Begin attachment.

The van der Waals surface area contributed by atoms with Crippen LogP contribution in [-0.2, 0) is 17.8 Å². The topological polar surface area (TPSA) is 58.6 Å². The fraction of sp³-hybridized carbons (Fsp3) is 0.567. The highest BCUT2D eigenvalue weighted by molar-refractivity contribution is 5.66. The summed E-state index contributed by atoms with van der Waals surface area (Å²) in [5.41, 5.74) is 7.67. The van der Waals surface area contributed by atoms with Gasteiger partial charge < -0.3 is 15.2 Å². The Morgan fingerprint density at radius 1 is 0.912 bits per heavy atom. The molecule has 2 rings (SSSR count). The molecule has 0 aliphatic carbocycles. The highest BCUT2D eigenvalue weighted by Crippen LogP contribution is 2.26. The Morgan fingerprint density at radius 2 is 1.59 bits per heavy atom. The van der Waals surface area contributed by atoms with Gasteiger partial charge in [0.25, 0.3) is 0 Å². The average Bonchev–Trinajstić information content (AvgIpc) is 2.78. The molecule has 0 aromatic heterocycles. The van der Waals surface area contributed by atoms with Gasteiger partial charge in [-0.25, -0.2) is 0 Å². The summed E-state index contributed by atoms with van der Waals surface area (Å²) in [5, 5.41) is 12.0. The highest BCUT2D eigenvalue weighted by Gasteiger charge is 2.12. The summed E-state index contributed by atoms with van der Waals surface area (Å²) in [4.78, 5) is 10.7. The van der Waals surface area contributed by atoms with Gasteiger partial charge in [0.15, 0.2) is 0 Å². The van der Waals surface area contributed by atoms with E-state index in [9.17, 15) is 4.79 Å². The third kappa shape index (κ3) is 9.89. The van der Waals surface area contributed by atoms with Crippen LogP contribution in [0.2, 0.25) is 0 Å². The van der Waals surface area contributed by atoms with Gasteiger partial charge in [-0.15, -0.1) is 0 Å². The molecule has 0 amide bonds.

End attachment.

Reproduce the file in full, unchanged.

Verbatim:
The van der Waals surface area contributed by atoms with Crippen LogP contribution in [-0.2, 0) is 17.8 Å². The topological polar surface area (TPSA) is 58.6 Å². The fraction of sp³-hybridized carbons (Fsp3) is 0.567. The highest BCUT2D eigenvalue weighted by molar-refractivity contribution is 5.66. The summed E-state index contributed by atoms with van der Waals surface area (Å²) in [5.41, 5.74) is 7.67. The van der Waals surface area contributed by atoms with Gasteiger partial charge < -0.3 is 15.2 Å². The Morgan fingerprint density at radius 1 is 0.912 bits per heavy atom. The molecule has 2 rings (SSSR count). The molecule has 0 aliphatic carbocycles. The highest BCUT2D eigenvalue weighted by Crippen LogP contribution is 2.26. The Morgan fingerprint density at radius 2 is 1.59 bits per heavy atom. The van der Waals surface area contributed by atoms with Gasteiger partial charge in [0.25, 0.3) is 0 Å². The average Bonchev–Trinajstić information content (AvgIpc) is 2.78. The molecule has 0 aromatic heterocycles. The van der Waals surface area contributed by atoms with Gasteiger partial charge in [-0.25, -0.2) is 0 Å². The summed E-state index contributed by atoms with van der Waals surface area (Å²) in [5, 5.41) is 12.0. The highest BCUT2D eigenvalue weighted by Gasteiger charge is 2.12. The summed E-state index contributed by atoms with van der Waals surface area (Å²) in [4.78, 5) is 10.7. The van der Waals surface area contributed by atoms with Gasteiger partial charge in [0.15, 0.2) is 0 Å². The van der Waals surface area contributed by atoms with E-state index in [9.17, 15) is 4.79 Å². The third kappa shape index (κ3) is 9.89. The van der Waals surface area contributed by atoms with Crippen LogP contribution in [0.2, 0.25) is 0 Å². The van der Waals surface area contributed by atoms with Gasteiger partial charge in [-0.15, -0.1) is 0 Å². The molecule has 0 amide bonds.